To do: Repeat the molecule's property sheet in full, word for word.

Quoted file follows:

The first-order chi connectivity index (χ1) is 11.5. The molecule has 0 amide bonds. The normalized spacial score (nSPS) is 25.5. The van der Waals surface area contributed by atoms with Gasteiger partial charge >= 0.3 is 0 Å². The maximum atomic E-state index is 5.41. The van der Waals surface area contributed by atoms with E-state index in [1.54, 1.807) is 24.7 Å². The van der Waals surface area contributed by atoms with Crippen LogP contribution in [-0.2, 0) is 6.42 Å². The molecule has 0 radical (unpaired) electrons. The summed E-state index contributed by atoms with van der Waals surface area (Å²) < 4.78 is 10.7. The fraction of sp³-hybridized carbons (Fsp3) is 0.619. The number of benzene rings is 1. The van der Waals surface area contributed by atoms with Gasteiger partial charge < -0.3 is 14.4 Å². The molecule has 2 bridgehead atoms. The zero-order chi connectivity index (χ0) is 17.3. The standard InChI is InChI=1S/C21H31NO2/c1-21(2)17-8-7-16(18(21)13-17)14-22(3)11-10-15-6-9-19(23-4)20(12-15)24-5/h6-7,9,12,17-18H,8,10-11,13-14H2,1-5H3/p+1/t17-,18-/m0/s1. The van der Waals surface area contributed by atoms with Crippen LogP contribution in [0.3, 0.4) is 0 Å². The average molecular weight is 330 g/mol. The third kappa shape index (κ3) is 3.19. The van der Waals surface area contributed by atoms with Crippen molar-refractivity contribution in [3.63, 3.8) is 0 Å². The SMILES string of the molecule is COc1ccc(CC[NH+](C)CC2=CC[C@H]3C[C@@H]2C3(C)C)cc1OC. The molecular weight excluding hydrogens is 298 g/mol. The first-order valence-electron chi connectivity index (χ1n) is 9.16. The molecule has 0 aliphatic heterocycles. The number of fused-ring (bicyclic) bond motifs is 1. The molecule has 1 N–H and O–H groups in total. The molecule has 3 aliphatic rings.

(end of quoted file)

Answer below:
The first-order chi connectivity index (χ1) is 11.5. The molecule has 0 amide bonds. The normalized spacial score (nSPS) is 25.5. The van der Waals surface area contributed by atoms with Gasteiger partial charge >= 0.3 is 0 Å². The maximum atomic E-state index is 5.41. The van der Waals surface area contributed by atoms with E-state index in [1.54, 1.807) is 24.7 Å². The van der Waals surface area contributed by atoms with Crippen LogP contribution in [-0.2, 0) is 6.42 Å². The molecule has 0 radical (unpaired) electrons. The summed E-state index contributed by atoms with van der Waals surface area (Å²) < 4.78 is 10.7. The fraction of sp³-hybridized carbons (Fsp3) is 0.619. The number of benzene rings is 1. The van der Waals surface area contributed by atoms with Gasteiger partial charge < -0.3 is 14.4 Å². The molecule has 2 bridgehead atoms. The zero-order chi connectivity index (χ0) is 17.3. The standard InChI is InChI=1S/C21H31NO2/c1-21(2)17-8-7-16(18(21)13-17)14-22(3)11-10-15-6-9-19(23-4)20(12-15)24-5/h6-7,9,12,17-18H,8,10-11,13-14H2,1-5H3/p+1/t17-,18-/m0/s1. The van der Waals surface area contributed by atoms with Crippen LogP contribution in [0.3, 0.4) is 0 Å². The average molecular weight is 330 g/mol. The third kappa shape index (κ3) is 3.19. The van der Waals surface area contributed by atoms with Crippen molar-refractivity contribution in [3.63, 3.8) is 0 Å². The SMILES string of the molecule is COc1ccc(CC[NH+](C)CC2=CC[C@H]3C[C@@H]2C3(C)C)cc1OC. The molecular weight excluding hydrogens is 298 g/mol. The first-order valence-electron chi connectivity index (χ1n) is 9.16. The molecule has 0 aliphatic heterocycles. The number of fused-ring (bicyclic) bond motifs is 1. The molecule has 1 N–H and O–H groups in total. The molecule has 3 aliphatic rings.